Ford Hit With $1.7 Billion Verdict, Must Pay Siblings For Crash That Killed Parents

Ford Hit With $1.7 Billion Verdict, Must Pay Siblings For Crash That Killed Parents

Ford Motor Company has been hit with a $1.7 billion verdict over a pickup truck crash that killed two parents.

Two Georgia siblings were suing Ford in Gwinnett County, slightly northeast of Atlanta after their parents, Melvin and Voncile Hill, aged 72 and 64, were killed in April, 2014 when their 2002 Ford F-250 blew a tire and rolled over. The roof of the pickup truck buckled and crunched under the force of the roll, and the couple later died from their injuries.

The jury ruled that the couple, who were grandparents at the time, would have survived the wreck if the roof of the pickup truck had not had a design flaw that made it crunch when the car rolled over.

Gruesome photos from the scene of the crash show the pickup truck with its flattened roof. The doors, windows, and side view mirrors also appear to be severely damaged.

The couple’s adult children, Kim and Adam Hill, who are both in their fifties, sued Ford several years later in 2018 in a wrongful death case. They claimed that the Ford F-250 roof was “dangerously defective” and caused the deaths of their parents.

The siblings also sued Pep Boys, the auto shop that fitted the tires on the truck four years prior to the deadly wreck.

Initially, the younger Hills were awarded $24 million in compensatory damages. Of that, Ford is liable for 70% or $16.8 million, and Pep Boys is liable for 30% or $7.2 million.

Last week, they were awarded the $1.7 billion in punitive damages, but they will only be able to claim $425 million of that cash. The state will receive the other 75% in accordance with Georgia law.

Altogether, the Hill family is slated to receive $450 million from Ford over the tragedy.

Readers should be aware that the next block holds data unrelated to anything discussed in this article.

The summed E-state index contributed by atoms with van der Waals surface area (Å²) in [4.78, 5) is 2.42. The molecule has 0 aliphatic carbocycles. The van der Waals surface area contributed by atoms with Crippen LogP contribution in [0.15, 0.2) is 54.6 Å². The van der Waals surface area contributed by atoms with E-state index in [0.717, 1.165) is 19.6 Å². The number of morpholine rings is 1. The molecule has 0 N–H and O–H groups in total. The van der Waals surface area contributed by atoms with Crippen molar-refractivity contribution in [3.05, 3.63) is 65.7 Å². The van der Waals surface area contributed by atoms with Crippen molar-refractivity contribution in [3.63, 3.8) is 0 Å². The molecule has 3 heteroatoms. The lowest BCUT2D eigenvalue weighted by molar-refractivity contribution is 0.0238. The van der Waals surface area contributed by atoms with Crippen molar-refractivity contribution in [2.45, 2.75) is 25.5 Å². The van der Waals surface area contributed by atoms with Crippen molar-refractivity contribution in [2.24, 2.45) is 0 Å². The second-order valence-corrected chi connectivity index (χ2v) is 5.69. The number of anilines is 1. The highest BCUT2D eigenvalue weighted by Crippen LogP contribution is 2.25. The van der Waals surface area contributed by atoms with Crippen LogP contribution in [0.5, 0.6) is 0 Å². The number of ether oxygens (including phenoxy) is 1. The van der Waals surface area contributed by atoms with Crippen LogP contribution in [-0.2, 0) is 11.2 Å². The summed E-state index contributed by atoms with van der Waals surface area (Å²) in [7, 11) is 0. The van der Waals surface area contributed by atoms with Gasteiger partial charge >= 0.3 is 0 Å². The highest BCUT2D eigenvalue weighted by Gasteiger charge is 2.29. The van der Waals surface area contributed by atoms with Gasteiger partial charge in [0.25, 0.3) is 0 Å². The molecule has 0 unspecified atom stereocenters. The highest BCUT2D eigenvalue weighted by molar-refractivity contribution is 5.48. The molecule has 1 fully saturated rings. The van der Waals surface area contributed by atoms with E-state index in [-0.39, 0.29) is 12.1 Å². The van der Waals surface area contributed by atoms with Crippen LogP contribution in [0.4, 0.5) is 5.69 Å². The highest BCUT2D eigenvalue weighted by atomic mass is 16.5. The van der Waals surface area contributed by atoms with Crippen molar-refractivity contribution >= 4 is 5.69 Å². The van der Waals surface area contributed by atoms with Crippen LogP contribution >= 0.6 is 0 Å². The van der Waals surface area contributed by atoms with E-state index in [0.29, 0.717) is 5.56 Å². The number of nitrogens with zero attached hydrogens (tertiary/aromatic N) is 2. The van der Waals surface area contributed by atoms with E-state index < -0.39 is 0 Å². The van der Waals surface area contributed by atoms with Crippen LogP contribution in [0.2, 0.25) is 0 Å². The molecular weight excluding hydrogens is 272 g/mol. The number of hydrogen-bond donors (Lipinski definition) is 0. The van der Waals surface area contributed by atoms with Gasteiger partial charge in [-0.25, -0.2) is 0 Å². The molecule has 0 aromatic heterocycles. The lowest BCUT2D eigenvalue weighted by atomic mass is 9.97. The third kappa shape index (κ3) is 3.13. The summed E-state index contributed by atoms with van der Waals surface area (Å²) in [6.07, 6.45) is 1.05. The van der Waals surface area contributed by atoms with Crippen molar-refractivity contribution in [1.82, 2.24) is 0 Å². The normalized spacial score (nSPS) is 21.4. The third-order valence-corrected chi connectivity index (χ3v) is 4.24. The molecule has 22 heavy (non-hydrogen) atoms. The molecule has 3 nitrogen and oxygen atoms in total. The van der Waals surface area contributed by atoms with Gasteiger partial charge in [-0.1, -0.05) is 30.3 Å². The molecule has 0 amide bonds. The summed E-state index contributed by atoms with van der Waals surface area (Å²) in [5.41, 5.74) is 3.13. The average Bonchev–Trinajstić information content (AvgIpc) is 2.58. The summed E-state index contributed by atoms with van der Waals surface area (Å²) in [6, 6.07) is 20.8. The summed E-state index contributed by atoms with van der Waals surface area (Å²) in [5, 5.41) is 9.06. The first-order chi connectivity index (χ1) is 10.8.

One of the family’s lawyer’s said the couple might as well have been driving a convertible, the roof was so “useless.”

“I used to buy Ford trucks,” the family’s attorney, James Butler Jr., said on Sunday. “I thought nobody would sell a truck with a roof this weak. The damn thing is useless in a wreck. You might as well drive a convertible.”

“More deaths and severe injuries are certain because millions of these trucks are on the road,” said another of the family’s attorneys, Gerald Davidson.

In court filings, the family’s legal team cited 79 other rollover crashes that they said involved a similar flaw in the roof.

Ford plans to appeal the expensive verdict.

“While our sympathies go out to the Hill family, we do not believe the verdict is supported by the evidence, and we plan to appeal,” Ford said in a statement on Sunday.

The legacy American car company’s stock has sunk about 27% this year, and the company is currently worth about $60 billion.

Meanwhile, Ford is slashing about 3,000 jobs, most of which are in North America. Like many companies, Ford is attempting to cut costs as inflation stays around a 40-year high.